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Rising temperatures remind residents to prepare for spring flooding

A university area neighborhood has been experiencing ponding water for over a week.

MISSOULA, MONT. - It may just be a week since winter ended, but Missoula County is seeing rising temperatures, and with that come rising waters.

A university-area neighborhood has been experiencing flooding from mountain snow runoff for more than a week.

Cleon Young is visiting is family from Idaho and is concerned about the ponding water.

"You can see (the water) has saturated all of the yards. It makes it difficult getting in and out," says Young.

The neighborhood has seen runoff continuously trickle down the mountainside and under garages and homes. Sewer systems throughout the neighborhood are also backing up. Young says spring runoff isn't unusual, but the amount of water is greater than in past years due to the higher-than-usual snowfall.

"From what we've understood it occurs yearly. This year it's a little more than usual because of the snow," says Young.

Todd Klietz, the flood plain administrator for Community and Planning Services, reports there has been flooding in Nine Mile Creek, Mill Creek and the Rattlesnake area. No homes have yet been affected.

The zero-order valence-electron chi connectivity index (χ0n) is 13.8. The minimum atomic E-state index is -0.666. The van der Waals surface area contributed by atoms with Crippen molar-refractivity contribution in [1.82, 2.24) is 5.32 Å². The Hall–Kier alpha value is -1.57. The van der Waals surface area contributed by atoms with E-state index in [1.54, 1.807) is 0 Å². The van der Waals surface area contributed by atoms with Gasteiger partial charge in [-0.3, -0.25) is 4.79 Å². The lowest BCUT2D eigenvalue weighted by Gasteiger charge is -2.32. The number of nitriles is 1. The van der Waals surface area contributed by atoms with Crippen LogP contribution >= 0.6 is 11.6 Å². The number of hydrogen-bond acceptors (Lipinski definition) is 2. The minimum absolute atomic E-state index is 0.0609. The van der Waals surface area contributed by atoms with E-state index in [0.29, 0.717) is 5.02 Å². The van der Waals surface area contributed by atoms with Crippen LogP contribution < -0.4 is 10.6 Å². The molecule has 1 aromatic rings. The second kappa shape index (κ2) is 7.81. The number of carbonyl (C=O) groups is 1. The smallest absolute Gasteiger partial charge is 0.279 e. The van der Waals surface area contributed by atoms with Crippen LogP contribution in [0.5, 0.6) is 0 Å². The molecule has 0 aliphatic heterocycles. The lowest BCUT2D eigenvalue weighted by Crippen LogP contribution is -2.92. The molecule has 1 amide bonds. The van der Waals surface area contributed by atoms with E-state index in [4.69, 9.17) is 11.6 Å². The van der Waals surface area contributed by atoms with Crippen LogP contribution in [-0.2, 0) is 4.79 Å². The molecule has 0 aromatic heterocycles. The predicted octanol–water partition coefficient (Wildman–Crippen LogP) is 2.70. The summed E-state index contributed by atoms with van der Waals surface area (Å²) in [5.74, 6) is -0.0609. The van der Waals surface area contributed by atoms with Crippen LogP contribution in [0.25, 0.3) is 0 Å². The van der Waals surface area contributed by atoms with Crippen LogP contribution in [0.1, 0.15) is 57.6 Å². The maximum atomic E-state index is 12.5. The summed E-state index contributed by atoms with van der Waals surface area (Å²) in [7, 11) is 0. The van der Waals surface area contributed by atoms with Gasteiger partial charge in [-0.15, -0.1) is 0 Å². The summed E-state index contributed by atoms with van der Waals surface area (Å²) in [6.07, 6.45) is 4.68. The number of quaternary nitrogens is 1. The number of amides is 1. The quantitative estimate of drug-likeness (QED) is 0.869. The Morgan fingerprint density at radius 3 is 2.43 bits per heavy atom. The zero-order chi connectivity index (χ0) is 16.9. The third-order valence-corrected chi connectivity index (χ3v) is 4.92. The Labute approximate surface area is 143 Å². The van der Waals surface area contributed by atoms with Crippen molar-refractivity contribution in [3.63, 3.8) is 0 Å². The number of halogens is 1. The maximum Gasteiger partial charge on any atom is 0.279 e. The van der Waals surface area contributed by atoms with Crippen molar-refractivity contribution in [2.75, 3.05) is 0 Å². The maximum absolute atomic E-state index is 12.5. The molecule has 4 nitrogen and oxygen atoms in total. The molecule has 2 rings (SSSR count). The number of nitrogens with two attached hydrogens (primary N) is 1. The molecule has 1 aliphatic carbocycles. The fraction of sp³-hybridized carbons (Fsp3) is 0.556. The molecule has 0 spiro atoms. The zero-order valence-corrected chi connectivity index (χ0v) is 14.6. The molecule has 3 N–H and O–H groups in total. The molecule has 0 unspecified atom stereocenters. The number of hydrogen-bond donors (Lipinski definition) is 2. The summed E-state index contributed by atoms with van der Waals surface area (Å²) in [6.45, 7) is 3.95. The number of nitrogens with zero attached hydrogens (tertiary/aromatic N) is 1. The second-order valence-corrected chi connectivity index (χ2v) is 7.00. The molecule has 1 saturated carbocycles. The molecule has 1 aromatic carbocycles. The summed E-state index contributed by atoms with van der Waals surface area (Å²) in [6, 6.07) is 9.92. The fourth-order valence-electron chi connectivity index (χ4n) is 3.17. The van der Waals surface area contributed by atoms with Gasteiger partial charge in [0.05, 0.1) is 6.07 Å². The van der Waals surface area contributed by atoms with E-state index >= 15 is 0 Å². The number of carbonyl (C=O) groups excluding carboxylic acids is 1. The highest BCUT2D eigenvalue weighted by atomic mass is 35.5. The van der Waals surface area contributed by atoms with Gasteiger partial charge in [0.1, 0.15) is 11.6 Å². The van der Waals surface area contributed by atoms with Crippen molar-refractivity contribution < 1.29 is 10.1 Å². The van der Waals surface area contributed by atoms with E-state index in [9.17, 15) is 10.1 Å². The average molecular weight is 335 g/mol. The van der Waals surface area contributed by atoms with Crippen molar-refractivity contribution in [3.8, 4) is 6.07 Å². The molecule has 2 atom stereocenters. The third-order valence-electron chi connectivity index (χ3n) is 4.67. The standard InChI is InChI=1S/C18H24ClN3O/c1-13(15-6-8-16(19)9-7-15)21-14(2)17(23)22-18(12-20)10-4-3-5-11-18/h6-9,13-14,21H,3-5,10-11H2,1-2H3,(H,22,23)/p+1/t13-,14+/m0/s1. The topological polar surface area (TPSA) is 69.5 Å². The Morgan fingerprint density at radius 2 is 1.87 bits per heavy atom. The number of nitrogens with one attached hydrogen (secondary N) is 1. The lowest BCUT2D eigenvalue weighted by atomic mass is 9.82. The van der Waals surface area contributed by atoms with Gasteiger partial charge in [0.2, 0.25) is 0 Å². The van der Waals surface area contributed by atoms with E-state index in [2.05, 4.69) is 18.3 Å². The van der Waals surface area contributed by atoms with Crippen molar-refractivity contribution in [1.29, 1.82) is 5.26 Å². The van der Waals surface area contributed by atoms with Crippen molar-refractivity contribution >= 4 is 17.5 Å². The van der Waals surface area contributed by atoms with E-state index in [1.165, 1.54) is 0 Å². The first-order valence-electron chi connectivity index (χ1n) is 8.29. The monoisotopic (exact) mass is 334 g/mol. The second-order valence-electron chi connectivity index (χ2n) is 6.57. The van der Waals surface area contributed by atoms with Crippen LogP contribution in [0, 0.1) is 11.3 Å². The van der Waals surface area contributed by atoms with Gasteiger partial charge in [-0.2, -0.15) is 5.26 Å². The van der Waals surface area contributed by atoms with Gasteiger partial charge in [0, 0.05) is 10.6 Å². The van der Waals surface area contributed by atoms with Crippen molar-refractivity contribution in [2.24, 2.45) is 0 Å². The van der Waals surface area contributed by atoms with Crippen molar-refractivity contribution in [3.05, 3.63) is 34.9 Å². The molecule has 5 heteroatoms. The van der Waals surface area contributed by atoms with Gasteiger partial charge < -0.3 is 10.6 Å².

"We know that we've got above-average snowpack still, and that there is a lot of water in that snow, but whether or not that's going to contribute to a spring flood we just don't know," says Klietz.

Missoula County is no stranger to flooding. The area was hit by 25-year floods in both 2011 and 1997. The last 100-year flood was in 1908, and Klietz says it doesn't take major snowpack to induce a flood.

"(1908) wasn't a big snowpack year. It was 30 days of rain in May that caused it -- rain on snow," says Klietz.

In the case of a flood, county officials advise residents living in a flood plain to get insurance and make sure they understand what that coverage entails. Unsure if you live in a flood-prone area? Klietz recommends getting a third-party flood determination, which runs around $15.

Flood insurance can assist with damage caused by surface waters from any source, as long as the damage affects at least two properties or two acres of land. Flood insurance may also be used to help cover the cost of some preventive measures taken before a flood hits.

Flood insurance does not take effect until 30 days after it is purchased.

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